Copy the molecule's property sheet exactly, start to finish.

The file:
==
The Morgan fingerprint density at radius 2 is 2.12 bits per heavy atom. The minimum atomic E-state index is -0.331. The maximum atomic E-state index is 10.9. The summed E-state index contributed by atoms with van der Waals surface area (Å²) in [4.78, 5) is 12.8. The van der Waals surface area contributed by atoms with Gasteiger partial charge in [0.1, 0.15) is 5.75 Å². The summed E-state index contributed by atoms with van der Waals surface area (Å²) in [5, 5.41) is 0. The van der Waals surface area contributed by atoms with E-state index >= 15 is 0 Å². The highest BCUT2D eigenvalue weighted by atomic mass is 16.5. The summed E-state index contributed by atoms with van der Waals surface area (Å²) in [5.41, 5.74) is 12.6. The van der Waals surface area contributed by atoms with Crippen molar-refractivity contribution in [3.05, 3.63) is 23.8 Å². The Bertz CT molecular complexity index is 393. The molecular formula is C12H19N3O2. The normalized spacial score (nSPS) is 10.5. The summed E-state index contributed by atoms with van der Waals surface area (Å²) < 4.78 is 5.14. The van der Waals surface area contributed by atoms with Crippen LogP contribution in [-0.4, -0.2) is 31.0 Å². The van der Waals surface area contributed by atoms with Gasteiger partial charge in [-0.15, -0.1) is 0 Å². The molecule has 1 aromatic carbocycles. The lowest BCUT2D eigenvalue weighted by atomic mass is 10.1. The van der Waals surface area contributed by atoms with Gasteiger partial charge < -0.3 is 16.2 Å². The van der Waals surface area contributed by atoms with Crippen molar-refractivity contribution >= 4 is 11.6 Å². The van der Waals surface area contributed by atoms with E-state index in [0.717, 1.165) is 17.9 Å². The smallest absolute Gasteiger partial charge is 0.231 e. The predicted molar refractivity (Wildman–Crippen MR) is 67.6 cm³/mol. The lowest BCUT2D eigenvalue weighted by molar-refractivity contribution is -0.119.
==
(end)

The Morgan fingerprint density at radius 2 is 2.12 bits per heavy atom. The minimum atomic E-state index is -0.331. The maximum atomic E-state index is 10.9. The summed E-state index contributed by atoms with van der Waals surface area (Å²) in [4.78, 5) is 12.8. The van der Waals surface area contributed by atoms with Gasteiger partial charge in [0.1, 0.15) is 5.75 Å². The summed E-state index contributed by atoms with van der Waals surface area (Å²) in [5, 5.41) is 0. The van der Waals surface area contributed by atoms with E-state index >= 15 is 0 Å². The highest BCUT2D eigenvalue weighted by atomic mass is 16.5. The summed E-state index contributed by atoms with van der Waals surface area (Å²) in [5.41, 5.74) is 12.6. The van der Waals surface area contributed by atoms with Crippen molar-refractivity contribution in [3.05, 3.63) is 23.8 Å². The Bertz CT molecular complexity index is 393. The molecular formula is C12H19N3O2. The normalized spacial score (nSPS) is 10.5. The summed E-state index contributed by atoms with van der Waals surface area (Å²) < 4.78 is 5.14. The van der Waals surface area contributed by atoms with Crippen LogP contribution in [-0.4, -0.2) is 31.0 Å². The van der Waals surface area contributed by atoms with Gasteiger partial charge in [-0.15, -0.1) is 0 Å². The molecule has 1 aromatic carbocycles. The lowest BCUT2D eigenvalue weighted by atomic mass is 10.1. The van der Waals surface area contributed by atoms with Gasteiger partial charge < -0.3 is 16.2 Å². The van der Waals surface area contributed by atoms with Crippen molar-refractivity contribution >= 4 is 11.6 Å². The van der Waals surface area contributed by atoms with E-state index in [0.717, 1.165) is 17.9 Å². The smallest absolute Gasteiger partial charge is 0.231 e. The predicted molar refractivity (Wildman–Crippen MR) is 67.6 cm³/mol. The lowest BCUT2D eigenvalue weighted by molar-refractivity contribution is -0.119.